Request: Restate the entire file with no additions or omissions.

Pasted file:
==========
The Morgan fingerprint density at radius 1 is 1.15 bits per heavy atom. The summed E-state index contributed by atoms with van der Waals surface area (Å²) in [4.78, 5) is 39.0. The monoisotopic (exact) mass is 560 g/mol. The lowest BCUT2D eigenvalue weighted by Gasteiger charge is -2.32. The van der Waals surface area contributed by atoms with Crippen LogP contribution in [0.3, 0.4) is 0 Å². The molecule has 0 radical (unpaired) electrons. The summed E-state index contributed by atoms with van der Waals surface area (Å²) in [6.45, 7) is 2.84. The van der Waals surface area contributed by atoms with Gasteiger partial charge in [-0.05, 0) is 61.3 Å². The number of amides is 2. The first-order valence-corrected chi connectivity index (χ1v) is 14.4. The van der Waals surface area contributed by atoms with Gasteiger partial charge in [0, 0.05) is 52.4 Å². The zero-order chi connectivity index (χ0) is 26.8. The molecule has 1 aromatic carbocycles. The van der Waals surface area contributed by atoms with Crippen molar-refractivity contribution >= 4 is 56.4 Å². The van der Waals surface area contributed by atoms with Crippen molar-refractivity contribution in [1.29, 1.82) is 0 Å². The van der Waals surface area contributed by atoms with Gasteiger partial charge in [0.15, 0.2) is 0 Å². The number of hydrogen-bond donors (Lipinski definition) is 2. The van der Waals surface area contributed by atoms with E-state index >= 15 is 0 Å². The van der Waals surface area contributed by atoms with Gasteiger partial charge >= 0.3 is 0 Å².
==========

The Morgan fingerprint density at radius 1 is 1.15 bits per heavy atom. The summed E-state index contributed by atoms with van der Waals surface area (Å²) in [4.78, 5) is 39.0. The monoisotopic (exact) mass is 560 g/mol. The lowest BCUT2D eigenvalue weighted by Gasteiger charge is -2.32. The van der Waals surface area contributed by atoms with Crippen LogP contribution in [0.3, 0.4) is 0 Å². The molecule has 0 radical (unpaired) electrons. The summed E-state index contributed by atoms with van der Waals surface area (Å²) in [6.45, 7) is 2.84. The van der Waals surface area contributed by atoms with Gasteiger partial charge in [-0.05, 0) is 61.3 Å². The number of amides is 2. The first-order valence-corrected chi connectivity index (χ1v) is 14.4. The van der Waals surface area contributed by atoms with Gasteiger partial charge in [0, 0.05) is 52.4 Å². The zero-order chi connectivity index (χ0) is 26.8. The molecule has 1 aromatic carbocycles. The van der Waals surface area contributed by atoms with Crippen molar-refractivity contribution >= 4 is 56.4 Å². The van der Waals surface area contributed by atoms with Crippen molar-refractivity contribution in [1.29, 1.82) is 0 Å². The van der Waals surface area contributed by atoms with Gasteiger partial charge in [0.15, 0.2) is 0 Å². The number of hydrogen-bond donors (Lipinski definition) is 2. The van der Waals surface area contributed by atoms with E-state index >= 15 is 0 Å². The van der Waals surface area contributed by atoms with Gasteiger partial charge >= 0.3 is 0 Å².